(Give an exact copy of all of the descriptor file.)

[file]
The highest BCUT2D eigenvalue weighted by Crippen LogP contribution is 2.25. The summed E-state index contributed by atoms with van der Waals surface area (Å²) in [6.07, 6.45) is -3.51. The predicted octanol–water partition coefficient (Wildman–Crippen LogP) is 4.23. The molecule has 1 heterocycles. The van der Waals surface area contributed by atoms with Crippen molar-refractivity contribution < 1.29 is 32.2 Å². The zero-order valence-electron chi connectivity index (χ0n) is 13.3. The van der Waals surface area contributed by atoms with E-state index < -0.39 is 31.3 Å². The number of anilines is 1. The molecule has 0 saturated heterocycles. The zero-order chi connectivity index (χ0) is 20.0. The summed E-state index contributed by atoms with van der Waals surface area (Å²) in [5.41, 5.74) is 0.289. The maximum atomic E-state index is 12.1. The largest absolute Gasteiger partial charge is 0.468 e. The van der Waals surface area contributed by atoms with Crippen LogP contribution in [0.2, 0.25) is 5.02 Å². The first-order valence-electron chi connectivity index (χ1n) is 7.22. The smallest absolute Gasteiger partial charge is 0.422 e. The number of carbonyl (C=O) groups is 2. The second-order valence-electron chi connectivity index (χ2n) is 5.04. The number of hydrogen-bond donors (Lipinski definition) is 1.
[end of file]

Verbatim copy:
The highest BCUT2D eigenvalue weighted by Crippen LogP contribution is 2.25. The summed E-state index contributed by atoms with van der Waals surface area (Å²) in [6.07, 6.45) is -3.51. The predicted octanol–water partition coefficient (Wildman–Crippen LogP) is 4.23. The molecule has 1 heterocycles. The van der Waals surface area contributed by atoms with Crippen molar-refractivity contribution < 1.29 is 32.2 Å². The zero-order valence-electron chi connectivity index (χ0n) is 13.3. The van der Waals surface area contributed by atoms with E-state index < -0.39 is 31.3 Å². The number of anilines is 1. The molecule has 0 saturated heterocycles. The zero-order chi connectivity index (χ0) is 20.0. The summed E-state index contributed by atoms with van der Waals surface area (Å²) in [5.41, 5.74) is 0.289. The maximum atomic E-state index is 12.1. The largest absolute Gasteiger partial charge is 0.468 e. The van der Waals surface area contributed by atoms with Crippen LogP contribution in [0.2, 0.25) is 5.02 Å². The first-order valence-electron chi connectivity index (χ1n) is 7.22. The smallest absolute Gasteiger partial charge is 0.422 e. The number of carbonyl (C=O) groups is 2. The second-order valence-electron chi connectivity index (χ2n) is 5.04. The number of hydrogen-bond donors (Lipinski definition) is 1.